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Introduction | Restoration | Cleaning trials | Under the microscope | Quarry | Stone carving


Although the monument was very well constructed, inevitably repairs have had to be made. In the 1950s loose and dangerous pinnacles were repaired and a lightning conductor installed. Storms created further damage in 1968 and by 1975 the iron fixings to the statues had rusted and weakened. There was also debate about cleaning years of accumulated soot from the structure, but it was suggested this would only reveal the various types of stone, other than Binny stone that had been used for repairs.

A Misty Day in Edinburgh.This photograph (part of the City of Edinbugh Council Central Library service, Edinburgh Room collection) is entitled ‘Misty Day’ was taken from Market Street in 1956 by photographer Peter Frew, as part of a photographic competition. It shows the Scott Monument on a foggy day, shrouded in smoke from the nearby railway. ‘Auld Reekie’ is an old name for Edinburgh meaning ‘old smokey’. This would have been a fairly typical smoke filled scene in central Edinburgh, and contributed to the blackening of the stonework of the monument and many city centre buildings.

In the early 1990s it was proposed that the stone should be cleaned and a thorough assessment of the structure be made.

Two people, high on a crane, taking a photogrammetric survey of the Monument, with the castle in the background.In the early 1990s, the City of Edinburgh procured a complete photogrammetric survey of the entire Monument.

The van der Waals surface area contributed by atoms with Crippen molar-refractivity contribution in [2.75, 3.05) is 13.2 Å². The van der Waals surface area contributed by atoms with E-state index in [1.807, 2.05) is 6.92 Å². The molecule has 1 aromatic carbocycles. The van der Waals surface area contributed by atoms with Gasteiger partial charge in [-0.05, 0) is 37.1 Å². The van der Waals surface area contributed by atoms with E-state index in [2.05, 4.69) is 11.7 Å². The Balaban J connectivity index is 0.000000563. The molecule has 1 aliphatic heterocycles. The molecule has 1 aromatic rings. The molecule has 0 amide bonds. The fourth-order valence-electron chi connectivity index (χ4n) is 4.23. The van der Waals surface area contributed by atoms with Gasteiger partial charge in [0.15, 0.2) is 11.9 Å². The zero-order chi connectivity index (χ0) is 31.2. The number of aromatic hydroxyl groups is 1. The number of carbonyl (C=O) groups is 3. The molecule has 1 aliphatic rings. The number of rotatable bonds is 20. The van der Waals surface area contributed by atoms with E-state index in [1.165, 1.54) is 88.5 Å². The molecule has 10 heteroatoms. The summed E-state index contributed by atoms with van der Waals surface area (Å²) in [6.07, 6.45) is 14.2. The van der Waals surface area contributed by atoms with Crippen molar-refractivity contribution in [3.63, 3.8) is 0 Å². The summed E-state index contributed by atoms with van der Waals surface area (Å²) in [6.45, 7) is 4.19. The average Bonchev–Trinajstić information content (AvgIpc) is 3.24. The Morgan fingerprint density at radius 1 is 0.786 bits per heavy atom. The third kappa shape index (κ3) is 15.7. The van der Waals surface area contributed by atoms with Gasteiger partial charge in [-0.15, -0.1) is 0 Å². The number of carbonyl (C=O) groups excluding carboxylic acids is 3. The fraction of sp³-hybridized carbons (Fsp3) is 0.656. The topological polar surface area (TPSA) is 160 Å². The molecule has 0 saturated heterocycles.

Photogrammetry is the method of preparing accurate measurements from photography, and is regularly used to survey historic buildings. Photographs are taken in stereopairs, then, using special equipment, measured survey drawings can be prepared from this stereo photography.

The process produces very accurate survey drawings, in which every single architectural detail and each block of stone are drawn out, as shown on the images below. The stereo photography is also an invaluable archival record in its own right. The systematic coverage ensures that every face of the Monument is photographed, and by viewing the images in stereo, the view of the detail is much enhanced.

Below you can see an example of this process. The two images on the right are the detailed drawings developed using the photographs on the left.

Black and white photograph of the mid section of the Scott Monument. Black and white photograph of the base of the Monument. Detailed drawing of a section of the Monument. Detailed drawing of a section of the base of the Monument, showing measurements.




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